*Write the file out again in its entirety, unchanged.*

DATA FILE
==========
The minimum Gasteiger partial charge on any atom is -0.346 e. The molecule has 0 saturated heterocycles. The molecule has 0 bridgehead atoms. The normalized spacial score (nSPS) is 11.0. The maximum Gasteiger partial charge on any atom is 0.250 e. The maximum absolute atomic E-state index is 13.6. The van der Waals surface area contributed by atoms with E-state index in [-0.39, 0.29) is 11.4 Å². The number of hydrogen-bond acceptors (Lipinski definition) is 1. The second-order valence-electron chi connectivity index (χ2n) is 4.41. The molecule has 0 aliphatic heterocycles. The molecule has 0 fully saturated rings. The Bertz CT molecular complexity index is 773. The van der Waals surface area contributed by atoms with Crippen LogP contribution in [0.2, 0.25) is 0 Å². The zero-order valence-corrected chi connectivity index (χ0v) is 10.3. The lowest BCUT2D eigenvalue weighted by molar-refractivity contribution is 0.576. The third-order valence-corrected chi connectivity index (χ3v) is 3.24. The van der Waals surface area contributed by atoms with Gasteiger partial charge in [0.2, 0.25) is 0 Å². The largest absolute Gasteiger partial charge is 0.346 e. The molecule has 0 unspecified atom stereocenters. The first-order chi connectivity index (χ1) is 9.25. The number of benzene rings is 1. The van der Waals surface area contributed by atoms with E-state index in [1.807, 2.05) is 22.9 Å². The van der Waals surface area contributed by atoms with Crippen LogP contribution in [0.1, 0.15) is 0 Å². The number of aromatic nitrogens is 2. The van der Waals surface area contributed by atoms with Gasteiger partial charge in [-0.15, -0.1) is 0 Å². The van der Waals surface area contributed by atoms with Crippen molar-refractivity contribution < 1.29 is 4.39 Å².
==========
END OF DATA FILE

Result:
The minimum Gasteiger partial charge on any atom is -0.346 e. The molecule has 0 saturated heterocycles. The molecule has 0 bridgehead atoms. The normalized spacial score (nSPS) is 11.0. The maximum Gasteiger partial charge on any atom is 0.250 e. The maximum absolute atomic E-state index is 13.6. The van der Waals surface area contributed by atoms with E-state index in [-0.39, 0.29) is 11.4 Å². The number of hydrogen-bond acceptors (Lipinski definition) is 1. The second-order valence-electron chi connectivity index (χ2n) is 4.41. The molecule has 0 aliphatic heterocycles. The molecule has 0 fully saturated rings. The Bertz CT molecular complexity index is 773. The van der Waals surface area contributed by atoms with Crippen LogP contribution in [0.2, 0.25) is 0 Å². The zero-order valence-corrected chi connectivity index (χ0v) is 10.3. The lowest BCUT2D eigenvalue weighted by molar-refractivity contribution is 0.576. The third-order valence-corrected chi connectivity index (χ3v) is 3.24. The van der Waals surface area contributed by atoms with Gasteiger partial charge in [0.2, 0.25) is 0 Å². The largest absolute Gasteiger partial charge is 0.346 e. The molecule has 0 unspecified atom stereocenters. The first-order chi connectivity index (χ1) is 9.25. The number of benzene rings is 1. The van der Waals surface area contributed by atoms with E-state index in [1.807, 2.05) is 22.9 Å². The van der Waals surface area contributed by atoms with Crippen LogP contribution in [0.1, 0.15) is 0 Å². The number of aromatic nitrogens is 2. The van der Waals surface area contributed by atoms with Gasteiger partial charge in [-0.15, -0.1) is 0 Å². The van der Waals surface area contributed by atoms with Crippen molar-refractivity contribution < 1.29 is 4.39 Å².